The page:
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Prepared by .. SDIA Airport Noise Mitigation Office PowerPoint Presentation
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Prepared by .. SDIA Airport Noise Mitigation Office

Prepared by .. SDIA Airport Noise Mitigation Office

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Prepared by .. SDIA Airport Noise Mitigation Office

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  1. Noise 101, Part 6 What exactly is “Stage 3”? Prepared by .. SDIA Airport Noise Mitigation Office

  2. Overview • In late 1960s, increasing noise complaints from communities due to the introduction of jet aircraft led Congress to require FAA to impose rules to control aircraft noise. • 1972 – Noise Control Act - reaffirmed and strengthened amendment to Federal Aviation Act

  3. Congressional Mandate • FAA wrote regulations implementing Congressional legislation • Designed a system to categorizelarge, commercial air service aircraft by the amount of noise produced (Stage 1 – Stage 3) • Addressed the phase out of Stage 1 and 2 aircraft by January 1, 2000

  4. FAA Classification • The FAA classifies aircraft into three stages for clarification: Stage 1, 2, and 3 in order from loudest to the least noisiest. • Noise levels for Stage definition of aircraft are measured at three points. These points are designed to measure noise levels for take-off, approach, and flyovers (sideline). Furthermore, classification is also based on the aircraft weight and number of engines.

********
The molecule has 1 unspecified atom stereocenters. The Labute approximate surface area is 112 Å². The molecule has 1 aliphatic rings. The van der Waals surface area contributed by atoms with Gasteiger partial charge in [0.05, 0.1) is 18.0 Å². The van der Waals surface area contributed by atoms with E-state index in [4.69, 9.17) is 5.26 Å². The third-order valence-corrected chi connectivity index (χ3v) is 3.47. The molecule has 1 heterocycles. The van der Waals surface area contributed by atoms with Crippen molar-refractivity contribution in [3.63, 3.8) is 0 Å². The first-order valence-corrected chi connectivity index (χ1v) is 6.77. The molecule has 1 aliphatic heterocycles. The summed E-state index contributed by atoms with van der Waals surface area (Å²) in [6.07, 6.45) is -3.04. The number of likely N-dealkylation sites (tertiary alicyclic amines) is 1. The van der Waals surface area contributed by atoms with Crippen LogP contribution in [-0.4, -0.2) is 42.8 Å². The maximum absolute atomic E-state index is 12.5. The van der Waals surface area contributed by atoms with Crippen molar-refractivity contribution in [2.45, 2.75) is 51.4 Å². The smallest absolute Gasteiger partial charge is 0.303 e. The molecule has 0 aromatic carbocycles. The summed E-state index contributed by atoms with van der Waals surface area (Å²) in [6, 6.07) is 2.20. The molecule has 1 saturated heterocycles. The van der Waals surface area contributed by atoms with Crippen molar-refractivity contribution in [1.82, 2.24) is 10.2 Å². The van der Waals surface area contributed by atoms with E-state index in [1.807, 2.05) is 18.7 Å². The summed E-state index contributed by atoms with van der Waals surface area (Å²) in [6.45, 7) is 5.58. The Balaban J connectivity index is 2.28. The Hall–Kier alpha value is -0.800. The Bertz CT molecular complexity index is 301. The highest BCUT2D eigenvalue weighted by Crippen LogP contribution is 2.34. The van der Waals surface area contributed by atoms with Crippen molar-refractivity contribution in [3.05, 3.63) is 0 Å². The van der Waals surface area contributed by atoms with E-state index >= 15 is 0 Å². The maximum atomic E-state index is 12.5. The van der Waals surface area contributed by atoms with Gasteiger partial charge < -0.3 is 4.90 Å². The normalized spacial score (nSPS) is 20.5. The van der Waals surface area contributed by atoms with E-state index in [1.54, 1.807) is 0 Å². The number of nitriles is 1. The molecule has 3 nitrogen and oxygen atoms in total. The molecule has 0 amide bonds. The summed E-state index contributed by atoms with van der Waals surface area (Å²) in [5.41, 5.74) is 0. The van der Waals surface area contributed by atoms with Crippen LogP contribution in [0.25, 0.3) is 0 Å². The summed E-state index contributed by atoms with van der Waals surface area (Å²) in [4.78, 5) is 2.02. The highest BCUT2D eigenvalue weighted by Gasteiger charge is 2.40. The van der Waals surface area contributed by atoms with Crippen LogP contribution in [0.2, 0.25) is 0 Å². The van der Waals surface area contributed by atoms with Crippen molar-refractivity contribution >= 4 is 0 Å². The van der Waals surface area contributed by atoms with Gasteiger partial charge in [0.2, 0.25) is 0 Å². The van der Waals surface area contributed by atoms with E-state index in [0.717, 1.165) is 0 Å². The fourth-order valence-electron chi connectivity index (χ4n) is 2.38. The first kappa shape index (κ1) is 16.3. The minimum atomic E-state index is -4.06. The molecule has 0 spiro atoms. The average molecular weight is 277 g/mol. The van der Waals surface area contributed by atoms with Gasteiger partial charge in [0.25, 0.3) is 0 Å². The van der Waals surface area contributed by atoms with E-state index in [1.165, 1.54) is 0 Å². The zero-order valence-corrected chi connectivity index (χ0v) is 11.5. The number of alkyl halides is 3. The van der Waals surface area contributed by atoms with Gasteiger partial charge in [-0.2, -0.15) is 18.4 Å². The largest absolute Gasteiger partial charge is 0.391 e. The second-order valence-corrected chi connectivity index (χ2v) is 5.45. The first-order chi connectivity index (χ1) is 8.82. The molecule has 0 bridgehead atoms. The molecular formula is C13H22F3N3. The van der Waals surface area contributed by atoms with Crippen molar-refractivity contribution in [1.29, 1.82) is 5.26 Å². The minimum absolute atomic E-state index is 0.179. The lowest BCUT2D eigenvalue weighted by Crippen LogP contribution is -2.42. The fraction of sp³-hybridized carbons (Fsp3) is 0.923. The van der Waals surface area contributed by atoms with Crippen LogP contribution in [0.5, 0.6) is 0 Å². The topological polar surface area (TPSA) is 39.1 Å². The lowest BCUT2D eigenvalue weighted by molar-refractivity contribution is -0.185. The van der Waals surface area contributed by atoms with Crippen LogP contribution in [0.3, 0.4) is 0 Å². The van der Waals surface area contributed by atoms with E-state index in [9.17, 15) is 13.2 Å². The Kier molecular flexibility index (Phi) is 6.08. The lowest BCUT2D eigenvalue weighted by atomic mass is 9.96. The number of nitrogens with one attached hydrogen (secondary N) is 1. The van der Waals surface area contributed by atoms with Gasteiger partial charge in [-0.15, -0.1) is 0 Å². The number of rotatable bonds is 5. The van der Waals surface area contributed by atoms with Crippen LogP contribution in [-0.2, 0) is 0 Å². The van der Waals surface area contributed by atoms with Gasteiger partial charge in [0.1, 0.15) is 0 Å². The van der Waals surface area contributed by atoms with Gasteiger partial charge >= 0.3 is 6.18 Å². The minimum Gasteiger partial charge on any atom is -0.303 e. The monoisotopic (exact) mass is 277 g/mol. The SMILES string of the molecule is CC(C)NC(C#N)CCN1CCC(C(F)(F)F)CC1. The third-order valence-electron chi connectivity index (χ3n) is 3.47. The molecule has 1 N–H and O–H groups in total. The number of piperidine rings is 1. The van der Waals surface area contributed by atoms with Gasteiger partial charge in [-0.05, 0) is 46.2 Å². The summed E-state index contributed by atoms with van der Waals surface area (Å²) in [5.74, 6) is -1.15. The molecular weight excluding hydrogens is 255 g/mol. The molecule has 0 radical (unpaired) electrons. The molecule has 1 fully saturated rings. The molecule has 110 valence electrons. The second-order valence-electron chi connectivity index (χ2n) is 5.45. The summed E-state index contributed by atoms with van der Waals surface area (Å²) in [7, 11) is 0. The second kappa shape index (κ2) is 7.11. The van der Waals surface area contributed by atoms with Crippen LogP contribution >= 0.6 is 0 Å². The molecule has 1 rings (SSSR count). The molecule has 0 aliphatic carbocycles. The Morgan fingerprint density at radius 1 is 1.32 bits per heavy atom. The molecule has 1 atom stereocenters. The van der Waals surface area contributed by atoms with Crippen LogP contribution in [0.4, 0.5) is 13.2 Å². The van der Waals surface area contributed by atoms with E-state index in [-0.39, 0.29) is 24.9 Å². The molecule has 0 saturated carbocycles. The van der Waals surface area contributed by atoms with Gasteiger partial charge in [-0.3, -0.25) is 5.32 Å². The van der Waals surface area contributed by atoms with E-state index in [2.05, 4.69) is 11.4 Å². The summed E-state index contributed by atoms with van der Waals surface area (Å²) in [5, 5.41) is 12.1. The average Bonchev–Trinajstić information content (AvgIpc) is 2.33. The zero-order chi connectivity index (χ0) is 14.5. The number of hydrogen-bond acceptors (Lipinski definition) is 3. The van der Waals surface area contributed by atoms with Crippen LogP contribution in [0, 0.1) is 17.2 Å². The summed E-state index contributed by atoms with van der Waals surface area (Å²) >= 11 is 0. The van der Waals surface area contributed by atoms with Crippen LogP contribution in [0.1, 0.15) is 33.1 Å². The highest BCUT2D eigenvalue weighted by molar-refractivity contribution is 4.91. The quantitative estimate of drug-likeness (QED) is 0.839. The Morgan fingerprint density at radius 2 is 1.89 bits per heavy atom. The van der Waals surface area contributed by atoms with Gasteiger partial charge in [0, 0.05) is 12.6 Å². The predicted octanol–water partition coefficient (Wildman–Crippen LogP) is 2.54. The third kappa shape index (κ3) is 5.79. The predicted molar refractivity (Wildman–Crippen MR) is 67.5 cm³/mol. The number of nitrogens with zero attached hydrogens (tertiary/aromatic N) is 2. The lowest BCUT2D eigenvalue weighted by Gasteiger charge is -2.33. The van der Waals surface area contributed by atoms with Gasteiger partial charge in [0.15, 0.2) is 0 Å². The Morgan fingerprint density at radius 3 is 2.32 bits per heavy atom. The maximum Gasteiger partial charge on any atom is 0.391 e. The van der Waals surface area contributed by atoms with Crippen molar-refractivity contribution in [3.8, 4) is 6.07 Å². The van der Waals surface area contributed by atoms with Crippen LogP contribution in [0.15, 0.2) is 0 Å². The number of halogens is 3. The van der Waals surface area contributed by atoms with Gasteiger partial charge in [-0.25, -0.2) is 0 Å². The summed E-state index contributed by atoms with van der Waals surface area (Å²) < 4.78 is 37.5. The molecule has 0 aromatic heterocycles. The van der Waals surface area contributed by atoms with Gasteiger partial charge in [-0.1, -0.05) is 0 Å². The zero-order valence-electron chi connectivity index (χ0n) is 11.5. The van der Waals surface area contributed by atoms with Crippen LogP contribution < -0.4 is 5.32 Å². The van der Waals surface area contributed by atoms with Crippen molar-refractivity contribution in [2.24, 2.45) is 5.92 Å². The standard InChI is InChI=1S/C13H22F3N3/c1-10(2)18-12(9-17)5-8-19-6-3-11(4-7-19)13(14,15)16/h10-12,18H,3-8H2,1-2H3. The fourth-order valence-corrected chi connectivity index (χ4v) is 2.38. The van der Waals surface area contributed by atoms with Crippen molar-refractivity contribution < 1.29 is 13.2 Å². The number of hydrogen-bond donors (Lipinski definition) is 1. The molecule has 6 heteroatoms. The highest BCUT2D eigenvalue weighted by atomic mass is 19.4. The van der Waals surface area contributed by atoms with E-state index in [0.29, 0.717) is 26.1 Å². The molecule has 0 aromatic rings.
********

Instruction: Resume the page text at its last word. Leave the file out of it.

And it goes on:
5. Maximum Noise Limit Range

  6. First generation jet aircraft Stage 1 Boeing 707 Douglas DC-8 Boeing 737-100

  7. Boeing 727 Second Generation Jets DC-9 Stage 2 Boeing 747 Boeing 737-200

  8. Noise Contour Comparison

  9. AIRBUS 300 MD-90 Stage 3 Boeing 757 Boeing 767F MD-80

  10. Stage 3 Criteria • Affects large, commercial air service aircraft GTW >75,000 lbs operate in the continental U.S. Foreign carriers must meet this requirement on the aircraft they operate in the U.S. • All such aircraft must meet the noise requirements of Stage 3 not later than January 1, 2000

  11. Factors Affecting Stage 3 • Aircraft weight • The heavier the airplane the more noise it is allowed to make and still be Stage 3 • Number and type of engines • The more engines the airplane has the more noise it can make and still be Stage 3 • Exempts all business jets GTW <75,000 lbs.

  12. Stage 3 Stage 2

  13. Methods to meet Stage 3 • Replace older aircraft with new Stage 3 certificated airplanes (change fleet mix) • Re-certificate existing aircraft with new engines that meet Stage 3 requirements • Modify existing engines to meet Stage 3 requirements (Hushkit) • Artificially limit GTW to allow it to conform to Stage 3 noise standards

  14. “Hushkit” equipped Boeing 727

  15. “Hushkitted” Boeing 727

  16. Airbus 330 Boeing 7E7 Canadair Regional Jet (CRJ) Airbus 320 And Beyond

  17. What’s next – Stage 4 • Chapter (Stage) 4 noise standard established and adopted by ICAO in 2002. FAA issued a NPRM in March 2004 which parallels ICAO standard • Applies to all NEW airplane designs on or after Jan 1, 2006 • Imposes a requirement that designs must produce noise levels 10 decibels lower than Stage 3

  18. Stage 4 capable

  19. Caveat • Federal Aviation Administration (FAA) noted that U.S. adoption of Stage 4 "is not intended to signal the start of any rulemaking or other proceeding aimed at phasing out the production or operation of current aircraft models.”